Even the strongest competitors know the feeling of dragging their way round a tough long distance race with no end in sight. It was a feeling Niamh Emerson dreaded as a 12-year-old after two seasons in athletics.
But while this could be enough to make some young athletes stop altogether, Niamh says she went from feeling pain and being “super-nervous” to enjoying herself. Now 18-years-old, the heptathlete from Derbyshire has managed the amazing feat of being selected for this year’s Commonwealth Games.
Step by step, with the inspiration of Jess Ennis-Hill and Katerina Johnson-Thompson behind her, trying out multiple events has paid dividends. “It’s weird actually when you think about it, I literally moved (to multi-events) because I got tired of doing long distance. I carried on with the 800 and then would also do high jump…but I could never really compete in both events at the nationals and English Schools because they always used to clash.
“If you’re quite good at high jump and running it seems a bit obvious (to try out heptathlon), but I never really thought anything about it. Then I did a Midlands Schools combined events competition to qualify for English Schools and thought ‘Wow, this is actually really fun.’
The England under-20 heptathlon champion admits she still finds longer runs gruelling, despite the 800 being one of her strongest events. “I literally do dread it quite a lot,” says Niamh, “because whether you run 2:10 or 2:20 minutes, it’s still going to hurt.”
“When you’re actually running it’s fine, it’s just the anticipation of it because it’s the last event and you think I’ve just done a full two days and it all boils down to this! I feel like everyone equally gets nervous for it whether they’re good or bad at it.”
The two lap stint has been one of Niamh’s biggest weapons in a discipline full of fine margins. During last summer’s European under-20 championships, she ran the fourth fastest time in the heptathlon field. But it was a strong competition all-round, producing a “crazy” personal best of 6,013 points, with an unlikely source of inspiration.
“I didn’t expect to get 6,000 points at all, I just wanted to get 5,900 to try and get the Commonwealth Games standard. When I did the javelin though, my first two throws weren’t great…but then on my last throw I ended up throwing my PB and then it kind of just hit me that I can get 6,000 here and it was literally from javelin, which usually isn’t great!”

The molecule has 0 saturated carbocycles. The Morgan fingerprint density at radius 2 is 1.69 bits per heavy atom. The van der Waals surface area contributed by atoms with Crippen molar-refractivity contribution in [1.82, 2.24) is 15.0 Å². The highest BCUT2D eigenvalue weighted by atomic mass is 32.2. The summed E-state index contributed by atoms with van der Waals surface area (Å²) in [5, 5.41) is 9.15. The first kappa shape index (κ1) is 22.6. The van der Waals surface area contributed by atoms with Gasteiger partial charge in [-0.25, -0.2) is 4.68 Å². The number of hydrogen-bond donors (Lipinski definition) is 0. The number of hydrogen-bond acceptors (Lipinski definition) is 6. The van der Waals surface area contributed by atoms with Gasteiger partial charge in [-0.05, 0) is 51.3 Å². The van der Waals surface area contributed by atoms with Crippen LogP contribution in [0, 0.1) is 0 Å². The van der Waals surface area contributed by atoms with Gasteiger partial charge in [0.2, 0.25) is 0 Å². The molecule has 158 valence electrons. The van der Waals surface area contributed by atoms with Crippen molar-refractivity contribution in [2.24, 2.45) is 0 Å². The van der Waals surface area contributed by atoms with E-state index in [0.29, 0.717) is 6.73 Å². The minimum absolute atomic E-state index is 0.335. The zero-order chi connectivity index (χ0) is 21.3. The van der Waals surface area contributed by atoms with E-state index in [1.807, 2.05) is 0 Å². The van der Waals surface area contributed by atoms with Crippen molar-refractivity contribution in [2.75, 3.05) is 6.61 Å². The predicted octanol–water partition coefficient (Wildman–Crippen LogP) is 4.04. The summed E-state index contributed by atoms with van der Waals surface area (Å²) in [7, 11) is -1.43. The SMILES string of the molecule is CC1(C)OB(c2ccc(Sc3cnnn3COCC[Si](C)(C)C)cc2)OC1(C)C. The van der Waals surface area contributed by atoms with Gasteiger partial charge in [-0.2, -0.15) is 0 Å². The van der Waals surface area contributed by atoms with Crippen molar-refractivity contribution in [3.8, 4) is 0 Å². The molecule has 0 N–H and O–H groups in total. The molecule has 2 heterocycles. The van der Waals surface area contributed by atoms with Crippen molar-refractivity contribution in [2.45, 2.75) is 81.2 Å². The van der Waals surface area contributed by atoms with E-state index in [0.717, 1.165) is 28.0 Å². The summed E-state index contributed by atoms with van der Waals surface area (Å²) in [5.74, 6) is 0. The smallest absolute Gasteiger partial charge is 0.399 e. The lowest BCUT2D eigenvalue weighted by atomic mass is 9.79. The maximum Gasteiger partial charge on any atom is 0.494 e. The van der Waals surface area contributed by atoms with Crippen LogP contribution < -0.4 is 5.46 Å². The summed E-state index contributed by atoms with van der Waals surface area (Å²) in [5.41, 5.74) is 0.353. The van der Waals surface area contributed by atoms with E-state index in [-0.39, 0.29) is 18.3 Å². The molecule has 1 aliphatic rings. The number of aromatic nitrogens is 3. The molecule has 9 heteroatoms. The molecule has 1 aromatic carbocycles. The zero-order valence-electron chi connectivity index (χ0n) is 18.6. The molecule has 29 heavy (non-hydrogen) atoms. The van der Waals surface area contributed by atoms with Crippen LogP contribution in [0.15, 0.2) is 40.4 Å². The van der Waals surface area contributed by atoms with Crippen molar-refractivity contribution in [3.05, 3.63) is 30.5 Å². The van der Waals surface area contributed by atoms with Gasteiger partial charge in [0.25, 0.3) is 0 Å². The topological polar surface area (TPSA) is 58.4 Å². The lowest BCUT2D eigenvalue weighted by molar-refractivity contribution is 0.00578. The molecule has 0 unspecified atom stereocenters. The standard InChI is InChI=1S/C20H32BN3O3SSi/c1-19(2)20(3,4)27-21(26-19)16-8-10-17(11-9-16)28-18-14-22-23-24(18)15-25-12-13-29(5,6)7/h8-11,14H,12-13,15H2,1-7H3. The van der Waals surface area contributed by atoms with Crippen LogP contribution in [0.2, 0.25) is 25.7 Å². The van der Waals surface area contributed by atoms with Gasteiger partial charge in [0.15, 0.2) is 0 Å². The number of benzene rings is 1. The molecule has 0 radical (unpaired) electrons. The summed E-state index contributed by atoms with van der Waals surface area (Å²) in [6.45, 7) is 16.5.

“Now you look back and think I scored 6,000 points and I only came fourth, but in the moment I didn’t think about it because I never actually expected to get a medal.”
After missing out on the top three in Grosseto, the reward of a trip to the Gold Coast is more than a consolation. Having won the high jump at the 2015 Commonwealth Youth Games in Samoa, Niamh has experienced success with Team England, as well as long-haul travelling. It will however be her first senior international competition.
“I really don’t know what it’s going to be like.” says Niamh “I’ve done youths and juniors where everyone is the same age so you kind of know everyone, so I think it’ll be really interesting.
The Amber Valley and Erewash athlete is happy to be going to Australia without any weight of expectation, with the opportunity to learn from those around her. “There’s obviously people like Katarina Johnson-Thompson going, who is at the complete other end of the spectrum because she’s competed in everything, so it’ll just be interesting to see what she does coming up to the competition and during the training before.”
— NkE (@niamhemerson) August 6, 2017
“I’ve never actually spoken to her properly, I saw her at the World Championships and she said to me ‘Well done for scoring 6,000 points’ and I was like ‘Oh my god’ and I didn’t even say well done to her after the competition I was just like ‘Thanks!’
“But there’s literally no expectation for me because it’s something I’ve never done before, so I can just go for the experience, which is what I’m really excited about.”
For someone who is still so young, it seems the Team England ambassador has come a long way since the early days of her first few years in athletics, but Niamh can now look back on them fondly as steps on the way to earning a place on the senior international stage.